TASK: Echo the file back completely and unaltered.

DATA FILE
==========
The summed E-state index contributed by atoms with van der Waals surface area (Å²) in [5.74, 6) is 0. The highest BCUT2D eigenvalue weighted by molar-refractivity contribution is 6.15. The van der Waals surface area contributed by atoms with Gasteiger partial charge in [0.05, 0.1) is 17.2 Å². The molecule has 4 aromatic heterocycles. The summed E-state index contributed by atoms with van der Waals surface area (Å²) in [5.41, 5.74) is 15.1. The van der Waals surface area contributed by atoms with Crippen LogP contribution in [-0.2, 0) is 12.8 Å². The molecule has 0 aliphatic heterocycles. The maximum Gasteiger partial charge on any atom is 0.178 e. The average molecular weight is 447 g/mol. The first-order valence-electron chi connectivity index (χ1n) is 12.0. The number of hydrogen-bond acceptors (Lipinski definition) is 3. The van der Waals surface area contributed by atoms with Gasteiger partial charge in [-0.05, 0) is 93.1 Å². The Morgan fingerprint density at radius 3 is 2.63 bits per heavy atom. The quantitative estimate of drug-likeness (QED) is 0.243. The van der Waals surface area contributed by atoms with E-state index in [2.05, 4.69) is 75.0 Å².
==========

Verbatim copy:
The summed E-state index contributed by atoms with van der Waals surface area (Å²) in [5.74, 6) is 0. The highest BCUT2D eigenvalue weighted by molar-refractivity contribution is 6.15. The van der Waals surface area contributed by atoms with Gasteiger partial charge in [0.05, 0.1) is 17.2 Å². The molecule has 4 aromatic heterocycles. The summed E-state index contributed by atoms with van der Waals surface area (Å²) in [5.41, 5.74) is 15.1. The van der Waals surface area contributed by atoms with Crippen LogP contribution in [-0.2, 0) is 12.8 Å². The molecule has 0 aliphatic heterocycles. The maximum Gasteiger partial charge on any atom is 0.178 e. The average molecular weight is 447 g/mol. The first-order valence-electron chi connectivity index (χ1n) is 12.0. The number of hydrogen-bond acceptors (Lipinski definition) is 3. The van der Waals surface area contributed by atoms with Gasteiger partial charge in [-0.05, 0) is 93.1 Å². The Morgan fingerprint density at radius 3 is 2.63 bits per heavy atom. The quantitative estimate of drug-likeness (QED) is 0.243. The van der Waals surface area contributed by atoms with E-state index in [2.05, 4.69) is 75.0 Å².